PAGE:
Sunday, November 1, 2015

8:An Animal Alphabet

Now that Frances and Gloria are fairly fluent readers, we tend to use our reading time differently than we have in the past.  We are still reading tons of picture books together, but we do much more "participatory" reading than we ever have before.  Both girls are good readers, but I selfishly still want to read to them to h.  One of the things I'm seeing about both girls these days is that they don't have the reading stamina to tackle the longer books they want to read.  Frances particularly tries lots of books without success because she wants to read that book, but can't get through the longer chapters.  We tackle this with a number of strategies.  Frances and Gloria often take turns reading the dialogue in picture books.  If I am reading with just one of them, we often alternate pages so they can build up confidence on longer picture books and nonfiction.  I encourage Frances and Gloria to check out as many books as possible, even if they don't finish them (I've learned to ignore comments from the circulation clerks at the public library!).  This ends up being a combination of picture books, nonfiction, longer and shorter chapter books and graphic novels.  I've found that having a big pile of books means they 'll often find something they are eager to stick with.  And I reserve lots of books for us to explore together.  The more engaged they are with a book, the more likely they are to take it to bed with them that night, reading it over and over.  We pay lots of overdue fines, but it's worth it!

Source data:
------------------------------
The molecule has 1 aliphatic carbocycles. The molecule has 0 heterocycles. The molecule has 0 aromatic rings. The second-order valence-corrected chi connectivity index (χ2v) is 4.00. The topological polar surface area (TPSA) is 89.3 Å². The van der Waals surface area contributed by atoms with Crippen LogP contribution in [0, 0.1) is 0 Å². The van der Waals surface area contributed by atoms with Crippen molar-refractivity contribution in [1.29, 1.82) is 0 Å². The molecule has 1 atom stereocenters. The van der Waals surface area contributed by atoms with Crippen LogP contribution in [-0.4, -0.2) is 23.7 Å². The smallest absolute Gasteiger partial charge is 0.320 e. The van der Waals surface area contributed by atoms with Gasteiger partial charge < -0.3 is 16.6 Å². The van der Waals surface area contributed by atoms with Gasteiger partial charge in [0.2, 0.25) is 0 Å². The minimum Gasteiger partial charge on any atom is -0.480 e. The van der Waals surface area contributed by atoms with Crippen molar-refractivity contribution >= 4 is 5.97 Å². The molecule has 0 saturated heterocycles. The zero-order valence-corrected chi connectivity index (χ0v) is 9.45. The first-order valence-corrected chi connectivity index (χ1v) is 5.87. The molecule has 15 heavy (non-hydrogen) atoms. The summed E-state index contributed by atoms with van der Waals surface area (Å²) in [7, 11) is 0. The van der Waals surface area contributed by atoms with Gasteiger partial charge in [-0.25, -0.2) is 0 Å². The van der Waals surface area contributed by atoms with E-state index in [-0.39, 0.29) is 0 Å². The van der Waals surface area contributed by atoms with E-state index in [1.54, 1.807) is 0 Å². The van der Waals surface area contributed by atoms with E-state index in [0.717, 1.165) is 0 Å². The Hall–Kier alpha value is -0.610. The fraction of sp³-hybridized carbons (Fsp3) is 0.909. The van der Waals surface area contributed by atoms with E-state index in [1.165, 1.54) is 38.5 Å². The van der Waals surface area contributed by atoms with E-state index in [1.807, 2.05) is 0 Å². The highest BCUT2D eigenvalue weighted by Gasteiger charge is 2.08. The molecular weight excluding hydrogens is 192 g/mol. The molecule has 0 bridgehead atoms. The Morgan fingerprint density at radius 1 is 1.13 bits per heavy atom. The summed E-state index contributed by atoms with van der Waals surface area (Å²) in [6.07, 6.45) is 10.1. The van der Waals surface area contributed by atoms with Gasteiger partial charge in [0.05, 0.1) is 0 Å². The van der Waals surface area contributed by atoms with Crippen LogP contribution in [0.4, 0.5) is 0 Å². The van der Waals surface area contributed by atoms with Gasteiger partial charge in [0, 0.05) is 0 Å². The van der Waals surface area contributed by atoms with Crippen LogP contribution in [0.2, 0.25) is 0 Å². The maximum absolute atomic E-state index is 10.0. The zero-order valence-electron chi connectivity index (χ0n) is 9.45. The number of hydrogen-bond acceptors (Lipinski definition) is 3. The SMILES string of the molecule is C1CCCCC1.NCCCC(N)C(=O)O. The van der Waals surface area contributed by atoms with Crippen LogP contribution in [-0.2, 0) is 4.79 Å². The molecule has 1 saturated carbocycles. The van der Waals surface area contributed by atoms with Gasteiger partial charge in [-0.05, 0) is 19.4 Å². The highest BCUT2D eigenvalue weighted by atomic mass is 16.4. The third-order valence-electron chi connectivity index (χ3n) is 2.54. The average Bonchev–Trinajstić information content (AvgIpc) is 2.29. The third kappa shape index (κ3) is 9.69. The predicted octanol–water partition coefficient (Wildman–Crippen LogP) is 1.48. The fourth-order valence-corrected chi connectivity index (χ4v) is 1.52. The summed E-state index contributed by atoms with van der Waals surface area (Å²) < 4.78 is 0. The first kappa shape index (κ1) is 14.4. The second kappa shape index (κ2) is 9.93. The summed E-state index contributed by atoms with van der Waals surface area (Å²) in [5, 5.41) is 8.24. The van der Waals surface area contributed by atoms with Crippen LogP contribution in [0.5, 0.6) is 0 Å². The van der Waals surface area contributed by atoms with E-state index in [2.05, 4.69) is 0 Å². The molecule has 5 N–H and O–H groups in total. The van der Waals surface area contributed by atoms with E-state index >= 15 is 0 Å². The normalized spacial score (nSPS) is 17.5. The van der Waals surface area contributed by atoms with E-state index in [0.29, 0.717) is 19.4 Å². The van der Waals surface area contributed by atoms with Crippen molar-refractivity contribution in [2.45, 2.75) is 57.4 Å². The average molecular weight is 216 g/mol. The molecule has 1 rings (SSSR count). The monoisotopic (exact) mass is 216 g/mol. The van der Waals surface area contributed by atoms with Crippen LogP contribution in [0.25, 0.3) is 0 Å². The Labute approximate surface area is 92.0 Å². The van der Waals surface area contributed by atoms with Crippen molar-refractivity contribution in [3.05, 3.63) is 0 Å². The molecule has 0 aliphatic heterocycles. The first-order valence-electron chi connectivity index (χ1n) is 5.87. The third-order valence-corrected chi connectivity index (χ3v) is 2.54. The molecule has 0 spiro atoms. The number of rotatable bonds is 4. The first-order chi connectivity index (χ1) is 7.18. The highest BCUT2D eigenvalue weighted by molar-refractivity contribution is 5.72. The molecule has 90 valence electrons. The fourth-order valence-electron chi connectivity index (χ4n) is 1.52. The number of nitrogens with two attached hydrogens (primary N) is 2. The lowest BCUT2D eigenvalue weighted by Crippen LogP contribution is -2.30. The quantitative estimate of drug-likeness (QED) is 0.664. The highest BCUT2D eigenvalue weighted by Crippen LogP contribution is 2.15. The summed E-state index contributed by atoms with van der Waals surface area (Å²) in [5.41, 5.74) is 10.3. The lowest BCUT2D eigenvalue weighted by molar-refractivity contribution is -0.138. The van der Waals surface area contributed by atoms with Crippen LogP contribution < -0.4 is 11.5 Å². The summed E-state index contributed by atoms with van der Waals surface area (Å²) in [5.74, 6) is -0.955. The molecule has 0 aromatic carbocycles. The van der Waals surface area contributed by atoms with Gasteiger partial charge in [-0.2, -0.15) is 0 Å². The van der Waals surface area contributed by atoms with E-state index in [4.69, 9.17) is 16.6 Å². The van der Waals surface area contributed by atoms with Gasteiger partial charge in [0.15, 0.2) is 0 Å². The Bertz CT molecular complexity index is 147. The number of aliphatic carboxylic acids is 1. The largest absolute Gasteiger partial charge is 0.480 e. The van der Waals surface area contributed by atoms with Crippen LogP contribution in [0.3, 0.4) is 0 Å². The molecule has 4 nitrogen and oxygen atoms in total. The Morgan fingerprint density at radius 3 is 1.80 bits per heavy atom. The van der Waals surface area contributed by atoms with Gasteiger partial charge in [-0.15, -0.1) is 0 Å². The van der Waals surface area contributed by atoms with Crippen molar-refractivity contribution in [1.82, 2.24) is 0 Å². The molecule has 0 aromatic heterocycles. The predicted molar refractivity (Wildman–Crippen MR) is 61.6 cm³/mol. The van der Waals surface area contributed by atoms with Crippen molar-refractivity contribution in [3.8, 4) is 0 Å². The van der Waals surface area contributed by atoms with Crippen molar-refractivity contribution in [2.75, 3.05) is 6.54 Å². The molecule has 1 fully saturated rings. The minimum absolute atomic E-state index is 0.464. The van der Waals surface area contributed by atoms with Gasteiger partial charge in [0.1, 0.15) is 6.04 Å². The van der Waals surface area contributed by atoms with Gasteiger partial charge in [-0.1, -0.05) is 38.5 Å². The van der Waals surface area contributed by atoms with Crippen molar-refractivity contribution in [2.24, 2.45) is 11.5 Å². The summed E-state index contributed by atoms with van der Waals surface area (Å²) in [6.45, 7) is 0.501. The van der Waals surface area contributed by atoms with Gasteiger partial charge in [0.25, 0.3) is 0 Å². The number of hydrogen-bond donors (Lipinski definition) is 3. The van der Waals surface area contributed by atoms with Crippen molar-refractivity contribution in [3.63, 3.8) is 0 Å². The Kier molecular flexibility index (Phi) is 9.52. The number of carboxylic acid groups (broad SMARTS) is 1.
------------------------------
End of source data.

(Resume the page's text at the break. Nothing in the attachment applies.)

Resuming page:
This is what happened when I brought home 8: An Animal Alphabet.  Cooper has created a deceptively simple plot in 8.  The book starts with an informational page, which is crucial in such a stark book as this.  He explains that on each page there will be eight of one particular animal.  Cooper footnotes the reasons why there are eight: "Because 8 is great.  Because 8 is round and adorable....Because 8 is my favorite number."  This explanatory page also references the back matter, which I love.  He tells you right up front that there is a section called "Did You Know?' to help identify animals.  I'll talk more about the back matter later, but I wanted to mention that Cooper points a reader's attention to the back matter right away.  I find it discouraging when you spend time struggling through a piece of nonfiction, only to discover once I've finished it that there was something in the back (most times a map) that would have helped me.  Maybe that's my own shortcoming as a reader, but I like to be reminded up front that there is information that I might need.

And I was surprised at how often we referred to the "Did You Know?" section as we read 8:An Animal Alphabet.  This book is a unique combination of concepts - it is definitely an alphabet book (it's in the name, after all!), but it's also a counting book.  Each page includes a large set of capital and lowercase letters in an easy to read font (Century Gothic for those of you who are curious).  Along the bottom of each page is a list of the animals which are included on that page, in alphabetical order.  As I mentioned earlier, there are eight of one particular animal on each page.  But the eight don't all look identical .  The newts, for instance, range in color, size, thickness and stripes or polka dots.  So it can be challenging to find the complete pack. On the panda page, children have to decide whether to count the mother-baby pair as one or two pandas.  It requires a little bit of analysis from the reader.